Trail-Specific Recommended Resources

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published Jul 21, 2010

A Cross-Sectional Examination of the Physical Fitness and Selected Health Attributes of Recreational All-Terrain Vehicle Riders and Off-Road Motorcyclists

This study found that habitual off-road vehicle riders had physiological characteristics that were equivalent, or slightly superior, to members of the general population on important fitness and health variables.


published Aug 30, 2012

A Snapshot of the Economic Impact of Outdoor Recreation

Outdoor recreation spending in Western states equaled $255.6 billion – nearly 40% of the national total. This includes purchases of outdoor gear and vehicles as well as travel expenditures when enjoying the great Western outdoors.


published Jan 1, 2006

Adventure Tourism Park and OHV Trail System Plan

A plan for a series of unique trail systems developed in Knott County, Kentucky. The System includes trails and horseback riding, ATV’s, elk/wildlife viewing, hiking, walking and mountain biking always keeping in mind the three major priorities: safety, protecting the environment, and developing a multiple use trail system in which the trails do not conflict.


published May 5, 2011

ATV Trail Management

by Minnesota Department of Natural Resources, Parks and Trails Division

A slideshow presentation of ATV trail management guidelines.


published Jan 1, 2019

Backcountry Discovery Routes® and Tourism: How Adventure Motorcyclists Can Help Your Community

In 2017, BDR routes generated $17.3 million in new tourism expenditures, with the average traveling party spending $3,769 on their BDR trip.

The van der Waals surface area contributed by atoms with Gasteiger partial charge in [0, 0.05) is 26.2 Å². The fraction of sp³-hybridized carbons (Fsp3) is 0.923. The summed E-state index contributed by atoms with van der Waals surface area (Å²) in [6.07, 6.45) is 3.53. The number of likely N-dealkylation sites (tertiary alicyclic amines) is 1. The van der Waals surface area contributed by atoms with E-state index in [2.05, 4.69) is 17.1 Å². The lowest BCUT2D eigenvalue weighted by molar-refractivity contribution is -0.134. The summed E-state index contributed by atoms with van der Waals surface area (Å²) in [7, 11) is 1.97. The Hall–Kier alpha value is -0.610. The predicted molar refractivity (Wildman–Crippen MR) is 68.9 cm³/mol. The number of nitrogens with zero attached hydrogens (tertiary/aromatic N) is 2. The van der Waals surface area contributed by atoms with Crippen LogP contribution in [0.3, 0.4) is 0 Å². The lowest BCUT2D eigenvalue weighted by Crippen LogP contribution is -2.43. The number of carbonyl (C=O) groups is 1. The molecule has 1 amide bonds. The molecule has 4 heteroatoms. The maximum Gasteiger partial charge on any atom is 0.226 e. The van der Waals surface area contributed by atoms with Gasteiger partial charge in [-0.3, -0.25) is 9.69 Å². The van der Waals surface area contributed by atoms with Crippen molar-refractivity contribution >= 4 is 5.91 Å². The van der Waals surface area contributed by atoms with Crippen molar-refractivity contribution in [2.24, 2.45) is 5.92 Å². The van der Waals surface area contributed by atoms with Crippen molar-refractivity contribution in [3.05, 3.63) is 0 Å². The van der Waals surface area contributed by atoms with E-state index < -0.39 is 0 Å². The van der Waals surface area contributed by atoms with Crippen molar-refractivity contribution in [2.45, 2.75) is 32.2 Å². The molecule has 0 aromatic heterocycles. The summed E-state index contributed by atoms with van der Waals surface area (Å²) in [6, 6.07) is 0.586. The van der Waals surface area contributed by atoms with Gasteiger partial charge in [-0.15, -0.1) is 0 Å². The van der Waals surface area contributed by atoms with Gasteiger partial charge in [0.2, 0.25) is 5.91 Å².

published Jul 1, 1998

Cattle Guards for Off-Highway Vehicle Trails

by USDA Forest Service

One of the greatest sources of contention between recreationists and livestock permittees as trail use increases is gates.


published Jun 9, 2018

Colorado State Parks Motorized Vehicle Trail Use Guidelines

by Colorado Parks and Wildlife - OHV Program

Safety considerations and trail use guidelines for OHV recreation


published Aug 18, 2008

Economic Benefits of the Hatfield-McCoy Trail System

by Karen Umphress with UP! Outside

An interview with Bill Reed, Marketing Specialist for the Hatfield-McCoy Regional Recreation Authority.


published Jan 1, 2016

Economic Contribution of Off-Highway Vehicle Recreation in Colorado

During the 2014–2015 season, motorized recreational enthusiasts spent an estimated $1.6 billion while taking trips using motorized vehicles for recreational purposes. More than 92 percent of these expenditures occurred during the summer recreational season. In addition to spending money on trips, households that participate in motorized recreation also spend money on maintenance, repairs, accessories, vehicle storage, and miscellaneous items associated with their vehicles. Motorized recreational enthusiasts spent more than an estimated $724 million annually on various items to support and enhance their experiences in Colorado, including $163 million in new vehicle purchases. In total, motorized recreational enthusiasts were responsible for $2.3 billion in direct expenditures related to motorized recreation in Colorado during the 2014–2015 season.


published Jan 1, 2019

Economic Impact of Off-Highway Recreation in the State of Arizona

by Arizona State University

From 2016 to 2017 Arizona State University conducted a study to measure the economic impact of OHV recreation, by retained and out of state visitors, on the State of Arizona.


published Jan 15, 2009

Economic Impacts and Motivations of Off-Highway Vehicle Recreationists

This Florida case study surveys the economic impacts, motivations, and travel and equipment expenditures of OHV recreationists.


published Jan 1, 2015

Economic Importance of Off-Highway Vehicle Recreation: An Analysis of Idaho Counties

During the period August 2012 through November 2012, the University of Idaho, in cooperation with the Idaho Department of Parks and Recreation (IDPR), surveyed Idaho’s registered off-highway-vehicle (OHV) owners. The goal of the survey was to determine the economic importance of OHV use in Idaho during the previous 12 months. The survey sample was drawn from IDPR-registered OHV owners. OHV activities not related to recreation (e.g., work) and out-of-state visitors could not be sampled. Trips and expenditures for OHV recreation in Idaho would be higher if nonresident OHV recreation could be estimated.